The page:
$$ \theta = \cos^{ - 1} \left( {\frac{{\mathbf{S}_1}^T {\mathbf{S}_2} }{\|{\mathbf{S}_1} \|\|{\mathbf{S}_2}\| }} \right) $$
where S1 and S2 are the two spectra vectors being compared. Each continuous radiance spectrum is vectorized (denoted) into 31 dimensions by taking its value every 10 nm in the visible range (400–700 nm). “T” denotes the transpose of a matrix and the ||.|| symbol denotes Euclidian norm; the division by the vector norms indicates that SAM is indifferent to the magnitude of the vectors (brightness) and only calculates similarity of spectral shape (color). A small angle between two vectors indicates that the spectra are similar in shape.

Calculation of color difference using chroma and hue

A common way to assess the similarity of two spectra independent of a visual system is to compute their chroma (C), hue (H) and brightness (B) values, and calculate the Euclidean distance between them (D). A small Euclidean distance means that the two spectra are similar. Here, we used the segment classification analysis of spectra from Endler (1990) to calculate hue and chroma. Our goal is to compare the performance of this method to that of SAM. SAM metric does not take brightness into account and for a fair comparison, before chroma and hue values are calculated each spectra should be multiplied with a constant to equalize their overall brightness (see Endler 1990 for further details). Following this, the distance between the two colors are found from:
$$ D = \sqrt {(H_{1} - H_{2} )^{2} + (C_{1} - C_{2} )^{2} + (B_{1} - B_{2} )^{2} } $$
where \( B_{1} \, = \,B_{2} \) due to the brightness equalization step carried out. See online resource 1 for an example comparing H, C and D to SAM.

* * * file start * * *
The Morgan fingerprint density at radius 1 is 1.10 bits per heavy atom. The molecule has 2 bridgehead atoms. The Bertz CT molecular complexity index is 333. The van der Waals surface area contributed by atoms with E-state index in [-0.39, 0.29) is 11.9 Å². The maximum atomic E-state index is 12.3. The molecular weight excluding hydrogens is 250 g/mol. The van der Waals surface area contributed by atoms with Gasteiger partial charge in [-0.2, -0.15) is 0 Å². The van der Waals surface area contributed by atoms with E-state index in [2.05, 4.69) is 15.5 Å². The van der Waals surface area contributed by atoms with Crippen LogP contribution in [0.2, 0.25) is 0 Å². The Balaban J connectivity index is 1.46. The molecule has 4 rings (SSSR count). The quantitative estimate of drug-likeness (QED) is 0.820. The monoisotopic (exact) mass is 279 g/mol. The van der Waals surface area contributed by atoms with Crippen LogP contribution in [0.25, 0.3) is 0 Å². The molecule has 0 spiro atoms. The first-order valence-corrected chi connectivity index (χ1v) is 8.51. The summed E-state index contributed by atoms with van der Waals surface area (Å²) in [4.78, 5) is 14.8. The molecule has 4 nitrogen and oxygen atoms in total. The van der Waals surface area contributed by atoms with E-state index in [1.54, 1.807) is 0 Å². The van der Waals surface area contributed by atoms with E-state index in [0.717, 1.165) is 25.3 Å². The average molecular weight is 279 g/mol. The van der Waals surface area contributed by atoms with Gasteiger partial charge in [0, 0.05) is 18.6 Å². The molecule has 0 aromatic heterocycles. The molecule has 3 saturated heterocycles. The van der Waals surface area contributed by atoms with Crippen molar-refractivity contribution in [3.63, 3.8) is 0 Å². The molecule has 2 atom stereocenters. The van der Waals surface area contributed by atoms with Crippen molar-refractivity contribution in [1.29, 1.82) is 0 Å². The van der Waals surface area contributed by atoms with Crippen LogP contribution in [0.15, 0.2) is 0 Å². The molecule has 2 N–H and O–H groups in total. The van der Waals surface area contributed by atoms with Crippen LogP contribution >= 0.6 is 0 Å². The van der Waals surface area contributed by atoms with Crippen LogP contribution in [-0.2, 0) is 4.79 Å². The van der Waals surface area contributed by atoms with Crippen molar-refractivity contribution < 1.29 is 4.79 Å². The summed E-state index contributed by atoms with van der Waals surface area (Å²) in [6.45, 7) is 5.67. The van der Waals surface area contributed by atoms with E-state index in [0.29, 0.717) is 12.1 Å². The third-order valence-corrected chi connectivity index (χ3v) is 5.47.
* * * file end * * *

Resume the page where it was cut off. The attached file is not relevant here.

Assessment of spectral similarity between animal and background in the eyes of hypothetical di- and trichromatic fish predators: luminance and color contrast

Although the details of visual systems of cuttlefish predators are not known (Serranus cabrilla is the only fish species observed directly to prey on S. officinalis in the Mediterranean sea), we may speculate that cuttlefish are preyed upon by a variety of vertebrate and invertebrate predators with different visual systems (Hanlon and Messenger 1988, 1996). Thus, we chose one dichromatic fish and one trichromatic fish as their potential predators to simulate their views of these camouflaged cuttlefish. In dichromatic fish, the λmax of S and M cones was 460 and 570 nm. In trichromatic fish, the λmax of S, M, and L cones was 460, 540, and 570 nm. N.B., although the choice of these λmax of dichromatic and trichromatic cones was arbitrary, shifting the λmax of these cones up or down 10–20 nm did not visibly affect the results.

We carried out this analysis for photoreceptor ratios 1:1:1 and 1:2:2 for trichromats and 1:1 and 1:2 for dichromats; these are typical fish retina cone mosaic patterns (Shand et al. 1999; Cheney and Marshall 2009). The results of our analysis in both cases were similar, and we only present results for the ratios 1:1:1 for trichromats and 1:1 for dichromats.

Luminance contrast (\( {{\Updelta}}L \)) is calculated as \( L_{1} \, - \,L_{2} \), where \( L\, = \,\ln (kQ) \); k is the von-Kries adaptation coefficient and Q is the quantum catch value. Spectra were collected under the same ambient conditions for each dataset, therefore the same von-Kries coefficient was applied to both luminance values (\( k_{1} = k_{2} \)). Thus, \( {{\Updelta}}L = \ln \frac{{k_{1} Q_{1} }}{{k_{2} Q_{2} }} = { \ln }\frac{{Q_{1} }}{{Q_{2} }} \). Quantum catch value is computed as follows:
$$ Q_{\text{i}} \, = \,\int\limits _{{\lambda _{ \hbox{min} }}}^{{\lambda _{ \hbox{max} }}} {R(\lambda )I(\lambda )S_{\text{i}} (\lambda )d\lambda } $$